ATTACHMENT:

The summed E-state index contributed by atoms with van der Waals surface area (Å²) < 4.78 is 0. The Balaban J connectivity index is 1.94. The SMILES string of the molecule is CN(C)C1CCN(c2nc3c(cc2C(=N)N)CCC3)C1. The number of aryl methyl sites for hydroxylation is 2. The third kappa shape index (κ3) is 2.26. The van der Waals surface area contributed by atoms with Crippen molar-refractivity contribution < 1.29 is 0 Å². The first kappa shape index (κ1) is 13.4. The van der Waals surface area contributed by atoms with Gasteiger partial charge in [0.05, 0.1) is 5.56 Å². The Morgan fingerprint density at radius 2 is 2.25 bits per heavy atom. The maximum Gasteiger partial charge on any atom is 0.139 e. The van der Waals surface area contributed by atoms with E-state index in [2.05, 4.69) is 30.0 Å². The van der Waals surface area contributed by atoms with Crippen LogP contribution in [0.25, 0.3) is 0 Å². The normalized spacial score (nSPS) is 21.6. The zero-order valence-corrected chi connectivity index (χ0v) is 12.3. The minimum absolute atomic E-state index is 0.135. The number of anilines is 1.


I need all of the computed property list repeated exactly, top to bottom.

The summed E-state index contributed by atoms with van der Waals surface area (Å²) < 4.78 is 0. The Balaban J connectivity index is 1.94. The SMILES string of the molecule is CN(C)C1CCN(c2nc3c(cc2C(=N)N)CCC3)C1. The number of aryl methyl sites for hydroxylation is 2. The third kappa shape index (κ3) is 2.26. The van der Waals surface area contributed by atoms with Crippen molar-refractivity contribution < 1.29 is 0 Å². The first kappa shape index (κ1) is 13.4. The van der Waals surface area contributed by atoms with Gasteiger partial charge in [0.05, 0.1) is 5.56 Å². The Morgan fingerprint density at radius 2 is 2.25 bits per heavy atom. The maximum Gasteiger partial charge on any atom is 0.139 e. The van der Waals surface area contributed by atoms with E-state index in [2.05, 4.69) is 30.0 Å². The van der Waals surface area contributed by atoms with Crippen LogP contribution in [0.25, 0.3) is 0 Å². The normalized spacial score (nSPS) is 21.6. The zero-order valence-corrected chi connectivity index (χ0v) is 12.3. The minimum absolute atomic E-state index is 0.135. The number of anilines is 1.